Ground-pen­e­trat­ing radar in hunt for dead in racial mas­sacre

Imperial Valley Press - - OPINION - BY JANET MCCON­NAUGHEY

NEW OR­LEANS — Re­searchers search­ing for a pos­si­ble mass grave from a racial mas­sacre in 1887 said they picked up sig­nals Thurs­day of dis­turbed earth at a south Louisiana site, but they cau­tioned they don’t know yet what ground-pen­e­trat­ing radar de­tected.

The sig­nals were de­tected Thurs­day, the first day of a sur­vey of a va­cant lot in the com­mu­nity of Thi­bo­daux, where lo­cals be­lieve white mobs dumped the bod­ies of African-Amer­i­cans killed dur­ing a Re­con­struc­tion era ram­page. The mobs were out to break a month­long strike by sugar plan­ta­tion field hands, many of them ex-slaves, in the era fol­low­ing the Amer­i­can civil war.

The ex­perts were cau­tious as radar probed for un­der­ground dis­tur­bances war­rant­ing fur­ther in­ves­ti­ga­tion.

“I’m be­gin­ning to think we might have found a prospec­tive site. But it might be from a garbage dump,” said Tu­lane Univer­sity geo­physics pro­fes­sor Cyn­thia Ebinger, who op­er­ated the radar at the lo­ca­tion some 65 miles (95 kilo­me­ters) west of New Or­leans

They re­ceived quick dis­ap­point­ment as a man who once lived across the street came to watch and told them a small oil rig once stood in the area they had marked by small or­ange flags.

Tu­lane an­thro­pol­ogy grad­u­ate stu­dent Davette Gadi­son was in charge of the ini­tial sur­vey. Gadi­son had done past work with a foren­sic team un­earthing re­mains of 20th cen­tury civil war vic­tims in Gu­atemala — and sim­i­lar work in the East African re­gion of So­ma­liland.

Ebinger said sig­nals ini­tially in­di­cated a pit about 6 feet deep (2 me­ters) and 10 feet (3 me­ters) across in an area where lo­cals be­lieve vic­tims could have been buried. An es­ti­mated 30 to 60 African-Amer­i­cans are be­lieved to have been killed in what be­came known as the “Thi­bo­daux Mas­sacre.”

“This is ex­cit­ing,” said John DeSan­tis, who wrote a book on the mas­sacre and helped form a com­mit­tee of the vic­tim’s de­scen­dants and oth­ers. He smiled broadly as Gadi­son showed him radar images on her cell phone.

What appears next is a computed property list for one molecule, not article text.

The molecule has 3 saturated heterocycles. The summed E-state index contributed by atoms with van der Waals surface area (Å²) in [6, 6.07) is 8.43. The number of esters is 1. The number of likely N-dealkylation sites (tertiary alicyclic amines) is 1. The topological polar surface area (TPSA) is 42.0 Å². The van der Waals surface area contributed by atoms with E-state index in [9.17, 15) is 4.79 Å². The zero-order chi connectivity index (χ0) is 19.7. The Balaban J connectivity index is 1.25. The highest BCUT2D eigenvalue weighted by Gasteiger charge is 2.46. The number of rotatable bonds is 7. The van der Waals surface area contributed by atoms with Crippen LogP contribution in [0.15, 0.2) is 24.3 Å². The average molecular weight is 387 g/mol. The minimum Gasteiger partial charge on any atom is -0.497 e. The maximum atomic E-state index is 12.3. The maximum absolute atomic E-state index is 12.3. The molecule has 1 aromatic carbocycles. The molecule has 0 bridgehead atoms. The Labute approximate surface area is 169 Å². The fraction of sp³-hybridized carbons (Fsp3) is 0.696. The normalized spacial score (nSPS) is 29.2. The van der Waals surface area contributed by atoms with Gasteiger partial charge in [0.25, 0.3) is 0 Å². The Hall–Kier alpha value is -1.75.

But Sylvester Jack­son, whose great grand­fa­ther sur­vived the ram­page, came to watch and told them about the oil rig.

It was a bit de­flat­ing, Ebinger said.

Bones don’t show up on radar. The sig­nals might show dis­turbed earth un­der­ground — ar­eas where bod­ies could have been buried — or any­thing else, even garbage.

Ebinger op­er­ated con­trols of the radar — an in­stru­ment mounted on a pair of metal frames they slowly moved across the ground. Guided by a mea­sur­ing tape, geo­physi­cist Ryan Gal­lagher set the radar down ev­ery 25 cen­time­ters (10 inches), say­ing “point, point, point” to in­di­cate when Ebinger should trig­ger a radar sig­nal.

An ar­chae­ol­ogy pro­fes­sor helped by ex­tract­ing core sam- ples from the soil with a long, nar­row metal cylinder.

The work calls for find­ing ev­i­dence mer­it­ing fur­ther at­ten­tion on land now owned by an Amer­i­can Le­gion chap­ter, built by African-Amer­i­can veter­ans dur­ing the seg­re­gated 1950s. The re­searchers weren’t im­me­di­ately seek­ing hu­man re­mains. If any bones are de­tected, they must im­me­di­ately halt work and seek state per­mis­sion to con­tinue.

But af­ter a full day Thurs- day, the re­searchers said they wouldn’t be re­turn­ing Fri­day since they had to an­a­lyze the ini­tial data.

Neigh­bor­hood res­i­dents and the com­man­der of the Amer­i­can Le­gion post watched the work Thurs­day. The search was com­pli­cated by the fact that the Amer­i­can Le­gion post build­ing was erected over what had be­come a city land­fill for a time.

Post com­man­der Deb­o­rah Win­ston said she first heard sto­ries of a pos­si­ble mass grave in the area be­fore DeSan­tis be­gan re­search­ing his book, since pub­lished in 2016.

She thought at first that peo­ple were telling ghost sto­ries. She re­mem­bered telling them: ‘Y’all try­ing to scare me? I’m in the build­ing by my­self at night.”

“I feel bet­ter now, since they’re out here try­ing to find out what’s go­ing on,” she said.

Events in 1887 be­gan with strik­ing sugar work­ers de­mand­ing a raise. Ac­cord­ing to DeSan­tis, they also wanted cash pay­ment, in­stead of the chits they re­ceived for use only in a plan­ta­tion com­pany store. As ten­sions soared, a judge de­clared mar­tial law in Thi­bo­daux. When vi­o­lence fi­nally erupted on Nov. 23, 1887, white mobs went door- to- door for more than two hours shoot­ing un­armed blacks, ac­cord­ing to DeSan­tis.

AP PHOTO/GER­ALD HER­BERT

Tu­lane Univer­sity re­searcher Dr. Ryan Gal­lacher uses ground pen­e­trat­ing radar equip­ment with a team from Tu­lane, on a piece of land that may hold a mass grave from a Re­con­struc­tion-era racial mas­sacre in Thi­bo­daux, La., on Thurs­day. The re­sults could in­di­cate whether dig­ging would likely turn up a mass grave where white mobs are said to have dumped the bod­ies of African-Amer­i­cans they killed in 1887.

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